SLP Nerdcast

[Revisit] A Crucial Alliance: SLPs and Mental Health Professionals

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Episode notes

Get .1 ASHA CEU here

Episode Summary

Ever feel under-equipped to deal with the counseling demands that often pop up in your daily SLP work? You’re not alone! So much of what we do as SLP’s is “grief work” and many of us find ourselves in over our heads at times with the counseling needs of our clients or students and their families. This week, Kate and Amy capitalize on their “forced friendship” with Beverly Montgomery of Lex Communicate to talk about the power of alliances with mental health professionals in addressing the holistic needs of individuals with communication differences and the caregivers who support them. Beverly discusses how mental health needs touch each case we serve and offers actionable suggestions for how Interprofessional Education (IPE) and Interprofessional Practice (IPP) can help us go beyond due diligence and realize better outcomes for those we serve. Tune in to explore which mental health professionals may be unexpected allies and obtain some simple strategies to help you manage these powerful relationships when scopes of practice overlap. Our clients and students are so complex, you may often feel that you “have a flashlight when you need a flood light” to recognize all of the facets that compose client and family needs. Beverly’s approach to interdisciplinary practice Illuminates the complexities of your toughest cases. If you find “other stuff” getting in the way of therapeutic progress for your clients or students, this is the episode for you.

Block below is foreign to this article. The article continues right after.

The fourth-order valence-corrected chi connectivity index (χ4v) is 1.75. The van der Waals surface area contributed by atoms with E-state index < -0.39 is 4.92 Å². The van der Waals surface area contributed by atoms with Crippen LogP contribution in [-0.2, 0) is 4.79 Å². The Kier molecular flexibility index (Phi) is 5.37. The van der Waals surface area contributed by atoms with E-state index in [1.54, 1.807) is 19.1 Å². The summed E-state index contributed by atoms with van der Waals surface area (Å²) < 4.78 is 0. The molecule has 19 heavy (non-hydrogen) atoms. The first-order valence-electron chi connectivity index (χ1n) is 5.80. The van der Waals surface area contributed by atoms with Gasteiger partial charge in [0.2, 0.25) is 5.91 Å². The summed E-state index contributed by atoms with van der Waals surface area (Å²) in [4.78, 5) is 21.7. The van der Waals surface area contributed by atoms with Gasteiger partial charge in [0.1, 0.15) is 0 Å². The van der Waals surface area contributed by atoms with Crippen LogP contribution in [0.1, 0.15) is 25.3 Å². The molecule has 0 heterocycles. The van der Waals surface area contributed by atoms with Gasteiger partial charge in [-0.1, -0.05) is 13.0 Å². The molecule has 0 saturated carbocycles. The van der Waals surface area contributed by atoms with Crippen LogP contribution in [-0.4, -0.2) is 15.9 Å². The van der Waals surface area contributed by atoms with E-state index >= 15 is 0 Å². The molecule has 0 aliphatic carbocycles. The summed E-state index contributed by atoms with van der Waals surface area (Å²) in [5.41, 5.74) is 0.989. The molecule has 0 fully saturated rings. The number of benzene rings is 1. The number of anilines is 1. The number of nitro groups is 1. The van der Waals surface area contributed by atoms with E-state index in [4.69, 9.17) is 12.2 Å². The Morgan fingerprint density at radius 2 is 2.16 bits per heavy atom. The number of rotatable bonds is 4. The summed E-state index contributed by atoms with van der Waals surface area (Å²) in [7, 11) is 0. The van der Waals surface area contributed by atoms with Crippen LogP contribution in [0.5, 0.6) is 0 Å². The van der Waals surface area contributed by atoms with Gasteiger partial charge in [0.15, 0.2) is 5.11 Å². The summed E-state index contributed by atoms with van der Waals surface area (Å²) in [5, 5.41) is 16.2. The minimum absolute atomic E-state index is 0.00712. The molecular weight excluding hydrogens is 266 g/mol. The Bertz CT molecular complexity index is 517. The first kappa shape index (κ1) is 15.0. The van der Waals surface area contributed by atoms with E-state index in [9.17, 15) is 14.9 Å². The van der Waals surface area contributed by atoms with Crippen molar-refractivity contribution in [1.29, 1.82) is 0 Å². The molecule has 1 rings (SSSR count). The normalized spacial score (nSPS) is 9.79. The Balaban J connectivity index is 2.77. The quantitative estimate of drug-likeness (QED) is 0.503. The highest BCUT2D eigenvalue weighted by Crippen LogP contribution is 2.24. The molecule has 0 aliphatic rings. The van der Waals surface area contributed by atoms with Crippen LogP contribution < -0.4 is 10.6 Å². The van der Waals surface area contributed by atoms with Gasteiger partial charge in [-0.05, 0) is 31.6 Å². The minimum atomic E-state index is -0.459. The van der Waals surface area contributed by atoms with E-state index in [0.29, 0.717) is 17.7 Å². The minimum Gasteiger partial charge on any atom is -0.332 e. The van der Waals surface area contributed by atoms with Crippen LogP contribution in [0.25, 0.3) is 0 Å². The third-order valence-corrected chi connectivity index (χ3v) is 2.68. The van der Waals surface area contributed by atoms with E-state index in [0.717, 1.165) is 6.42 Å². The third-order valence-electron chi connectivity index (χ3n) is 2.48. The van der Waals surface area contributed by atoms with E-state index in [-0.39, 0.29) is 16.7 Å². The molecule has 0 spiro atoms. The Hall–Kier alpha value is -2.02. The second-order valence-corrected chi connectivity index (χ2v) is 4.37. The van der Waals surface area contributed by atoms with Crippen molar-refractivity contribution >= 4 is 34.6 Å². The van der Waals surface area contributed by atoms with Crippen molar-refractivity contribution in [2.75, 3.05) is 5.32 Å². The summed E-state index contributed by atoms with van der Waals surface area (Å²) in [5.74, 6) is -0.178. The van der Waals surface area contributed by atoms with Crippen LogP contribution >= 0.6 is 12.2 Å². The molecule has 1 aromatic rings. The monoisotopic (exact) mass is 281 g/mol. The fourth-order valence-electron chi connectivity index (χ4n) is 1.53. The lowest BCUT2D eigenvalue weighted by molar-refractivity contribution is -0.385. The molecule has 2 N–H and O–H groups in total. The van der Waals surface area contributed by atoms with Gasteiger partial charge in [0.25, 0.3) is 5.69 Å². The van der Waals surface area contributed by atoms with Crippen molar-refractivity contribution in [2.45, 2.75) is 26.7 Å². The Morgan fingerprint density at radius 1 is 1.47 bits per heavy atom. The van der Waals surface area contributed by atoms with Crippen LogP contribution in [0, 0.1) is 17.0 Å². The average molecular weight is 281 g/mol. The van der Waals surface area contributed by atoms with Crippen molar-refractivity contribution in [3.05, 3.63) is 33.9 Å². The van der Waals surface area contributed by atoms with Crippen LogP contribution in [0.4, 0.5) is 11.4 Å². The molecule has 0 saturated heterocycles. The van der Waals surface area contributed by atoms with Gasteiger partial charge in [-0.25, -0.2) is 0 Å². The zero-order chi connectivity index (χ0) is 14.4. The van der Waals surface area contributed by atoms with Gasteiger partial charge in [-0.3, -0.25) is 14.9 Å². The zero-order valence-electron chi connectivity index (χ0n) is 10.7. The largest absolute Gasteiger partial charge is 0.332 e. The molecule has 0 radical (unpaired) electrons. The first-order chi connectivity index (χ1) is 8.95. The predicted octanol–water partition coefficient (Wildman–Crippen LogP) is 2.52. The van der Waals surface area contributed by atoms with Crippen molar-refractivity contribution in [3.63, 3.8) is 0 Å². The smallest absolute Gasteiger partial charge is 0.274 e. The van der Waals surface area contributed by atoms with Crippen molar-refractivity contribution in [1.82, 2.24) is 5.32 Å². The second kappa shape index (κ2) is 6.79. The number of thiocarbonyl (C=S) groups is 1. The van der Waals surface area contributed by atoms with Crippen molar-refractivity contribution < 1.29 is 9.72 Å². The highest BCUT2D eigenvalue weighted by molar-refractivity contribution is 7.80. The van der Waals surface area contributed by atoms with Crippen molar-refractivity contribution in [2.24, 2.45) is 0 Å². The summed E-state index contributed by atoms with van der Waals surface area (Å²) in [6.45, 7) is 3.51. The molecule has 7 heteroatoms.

Learning Outcomes

State the purpose(s) and benefit(s) of interprofessional collaboration

Define Interprofessional Education (IPE) and Interprofessional Practice (IPP)

Describe a decision-making process for when and how to make mental health referrals

Identify a variety of collaborative partners both within and outside their organization


American Speech-Language-Hearing Association. (2010). Roles and responsibilities of speech-language pathologists in schools [Professional Issues Statement]. Available from

Dobbs-Oates, J., & Wachter Morris, C. (2016). The case for interprofessional education in teacher education and beyond. Journal of Education for Teaching, 42(1), 50–65. 

Elleseff, T. (2014). Creating Successful Team Collaboration: Behavior Management in the Schools. Perspectives on School-Based Issues, 15(1), 38–44. Erickson, K. A. (2017). Comprehensive Literacy Instruction, Interprofessional Collaborative Practice, and Students with Severe Disabilities. Retrieved March 3, 2020, from 

Farber, J. G., & Klein, E. R. (1999). Classroom-based assessment of a collaborative intervention program with kindergarten and first-grade students. Language, Speech, and Hearing Services in Schools, 30, 83- 91. 

Kent-Walsh, J., & Light, J. (2003). General education teachers' experiences with inclusion of students who use augmentative and alternative communication. Augmentative and Alternative Communication, 19, 104–124. 

Novak, J.M., & Kapolnek, K.M. (2001). Speech-language pathologists serving clients with mental illness: A collaborative treatment approach. Contemporary Issues in Communication Science and Disorders, 28, 111-122.